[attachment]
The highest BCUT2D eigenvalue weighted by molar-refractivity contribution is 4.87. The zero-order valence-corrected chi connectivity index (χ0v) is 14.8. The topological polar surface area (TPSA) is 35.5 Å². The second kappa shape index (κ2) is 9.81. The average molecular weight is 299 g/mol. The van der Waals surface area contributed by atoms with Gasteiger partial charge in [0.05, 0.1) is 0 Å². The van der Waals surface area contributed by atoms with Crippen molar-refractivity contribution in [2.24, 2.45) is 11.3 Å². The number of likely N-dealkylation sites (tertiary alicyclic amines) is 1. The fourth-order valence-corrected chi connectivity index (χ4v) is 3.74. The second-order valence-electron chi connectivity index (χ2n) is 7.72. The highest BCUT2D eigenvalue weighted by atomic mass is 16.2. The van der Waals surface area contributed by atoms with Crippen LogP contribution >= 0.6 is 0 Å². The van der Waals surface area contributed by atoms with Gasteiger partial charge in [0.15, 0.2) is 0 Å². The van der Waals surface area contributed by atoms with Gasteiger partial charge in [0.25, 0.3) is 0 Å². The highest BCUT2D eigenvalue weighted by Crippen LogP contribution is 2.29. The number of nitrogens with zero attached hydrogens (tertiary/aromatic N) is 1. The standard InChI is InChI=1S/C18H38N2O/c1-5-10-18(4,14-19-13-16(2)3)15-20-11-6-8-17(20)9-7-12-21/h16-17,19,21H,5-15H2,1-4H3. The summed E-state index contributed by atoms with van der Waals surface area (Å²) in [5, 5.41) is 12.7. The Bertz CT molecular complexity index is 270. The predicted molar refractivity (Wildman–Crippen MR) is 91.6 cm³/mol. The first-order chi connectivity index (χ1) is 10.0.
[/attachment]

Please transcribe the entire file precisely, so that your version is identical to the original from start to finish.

The highest BCUT2D eigenvalue weighted by molar-refractivity contribution is 4.87. The zero-order valence-corrected chi connectivity index (χ0v) is 14.8. The topological polar surface area (TPSA) is 35.5 Å². The second kappa shape index (κ2) is 9.81. The average molecular weight is 299 g/mol. The van der Waals surface area contributed by atoms with Gasteiger partial charge in [0.05, 0.1) is 0 Å². The van der Waals surface area contributed by atoms with Crippen molar-refractivity contribution in [2.24, 2.45) is 11.3 Å². The number of likely N-dealkylation sites (tertiary alicyclic amines) is 1. The fourth-order valence-corrected chi connectivity index (χ4v) is 3.74. The second-order valence-electron chi connectivity index (χ2n) is 7.72. The highest BCUT2D eigenvalue weighted by atomic mass is 16.2. The van der Waals surface area contributed by atoms with Crippen LogP contribution >= 0.6 is 0 Å². The van der Waals surface area contributed by atoms with Gasteiger partial charge in [0.15, 0.2) is 0 Å². The van der Waals surface area contributed by atoms with Gasteiger partial charge in [0.25, 0.3) is 0 Å². The highest BCUT2D eigenvalue weighted by Crippen LogP contribution is 2.29. The number of nitrogens with zero attached hydrogens (tertiary/aromatic N) is 1. The standard InChI is InChI=1S/C18H38N2O/c1-5-10-18(4,14-19-13-16(2)3)15-20-11-6-8-17(20)9-7-12-21/h16-17,19,21H,5-15H2,1-4H3. The summed E-state index contributed by atoms with van der Waals surface area (Å²) in [5, 5.41) is 12.7. The Bertz CT molecular complexity index is 270. The predicted molar refractivity (Wildman–Crippen MR) is 91.6 cm³/mol. The first-order chi connectivity index (χ1) is 10.0.